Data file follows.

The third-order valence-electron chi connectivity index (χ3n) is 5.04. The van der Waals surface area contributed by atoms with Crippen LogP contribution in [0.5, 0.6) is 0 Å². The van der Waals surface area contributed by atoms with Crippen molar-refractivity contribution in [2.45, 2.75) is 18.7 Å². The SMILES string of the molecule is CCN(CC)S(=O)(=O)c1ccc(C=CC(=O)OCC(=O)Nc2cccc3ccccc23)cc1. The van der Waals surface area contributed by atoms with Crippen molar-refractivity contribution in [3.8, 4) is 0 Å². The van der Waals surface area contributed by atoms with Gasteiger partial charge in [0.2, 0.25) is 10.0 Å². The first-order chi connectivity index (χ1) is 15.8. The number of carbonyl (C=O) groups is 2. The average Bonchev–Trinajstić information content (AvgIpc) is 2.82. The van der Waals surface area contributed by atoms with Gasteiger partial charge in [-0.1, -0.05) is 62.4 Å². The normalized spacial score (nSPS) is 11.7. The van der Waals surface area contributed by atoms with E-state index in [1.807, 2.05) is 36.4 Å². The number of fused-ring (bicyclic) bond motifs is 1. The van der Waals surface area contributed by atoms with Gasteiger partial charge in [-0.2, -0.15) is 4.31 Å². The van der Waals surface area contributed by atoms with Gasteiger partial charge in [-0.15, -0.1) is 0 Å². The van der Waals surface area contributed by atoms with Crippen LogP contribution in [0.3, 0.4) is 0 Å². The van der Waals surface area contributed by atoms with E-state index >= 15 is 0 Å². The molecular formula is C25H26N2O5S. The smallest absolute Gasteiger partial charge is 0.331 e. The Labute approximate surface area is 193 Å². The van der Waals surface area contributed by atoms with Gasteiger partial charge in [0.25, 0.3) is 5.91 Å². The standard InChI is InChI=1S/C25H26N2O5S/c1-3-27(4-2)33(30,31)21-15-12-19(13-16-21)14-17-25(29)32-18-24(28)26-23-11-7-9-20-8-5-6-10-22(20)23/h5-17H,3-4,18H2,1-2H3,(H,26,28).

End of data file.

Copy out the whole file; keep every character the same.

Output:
The third-order valence-electron chi connectivity index (χ3n) is 5.04. The van der Waals surface area contributed by atoms with Crippen LogP contribution in [0.5, 0.6) is 0 Å². The van der Waals surface area contributed by atoms with Crippen molar-refractivity contribution in [2.45, 2.75) is 18.7 Å². The SMILES string of the molecule is CCN(CC)S(=O)(=O)c1ccc(C=CC(=O)OCC(=O)Nc2cccc3ccccc23)cc1. The van der Waals surface area contributed by atoms with Crippen molar-refractivity contribution in [3.8, 4) is 0 Å². The van der Waals surface area contributed by atoms with Gasteiger partial charge in [0.2, 0.25) is 10.0 Å². The first-order chi connectivity index (χ1) is 15.8. The number of carbonyl (C=O) groups is 2. The average Bonchev–Trinajstić information content (AvgIpc) is 2.82. The van der Waals surface area contributed by atoms with Gasteiger partial charge in [-0.1, -0.05) is 62.4 Å². The normalized spacial score (nSPS) is 11.7. The van der Waals surface area contributed by atoms with E-state index in [1.807, 2.05) is 36.4 Å². The number of fused-ring (bicyclic) bond motifs is 1. The van der Waals surface area contributed by atoms with Gasteiger partial charge in [-0.2, -0.15) is 4.31 Å². The van der Waals surface area contributed by atoms with Gasteiger partial charge in [-0.15, -0.1) is 0 Å². The van der Waals surface area contributed by atoms with Crippen LogP contribution in [0.3, 0.4) is 0 Å². The van der Waals surface area contributed by atoms with E-state index >= 15 is 0 Å². The molecular formula is C25H26N2O5S. The smallest absolute Gasteiger partial charge is 0.331 e. The Labute approximate surface area is 193 Å². The van der Waals surface area contributed by atoms with Gasteiger partial charge in [0.25, 0.3) is 5.91 Å². The standard InChI is InChI=1S/C25H26N2O5S/c1-3-27(4-2)33(30,31)21-15-12-19(13-16-21)14-17-25(29)32-18-24(28)26-23-11-7-9-20-8-5-6-10-22(20)23/h5-17H,3-4,18H2,1-2H3,(H,26,28).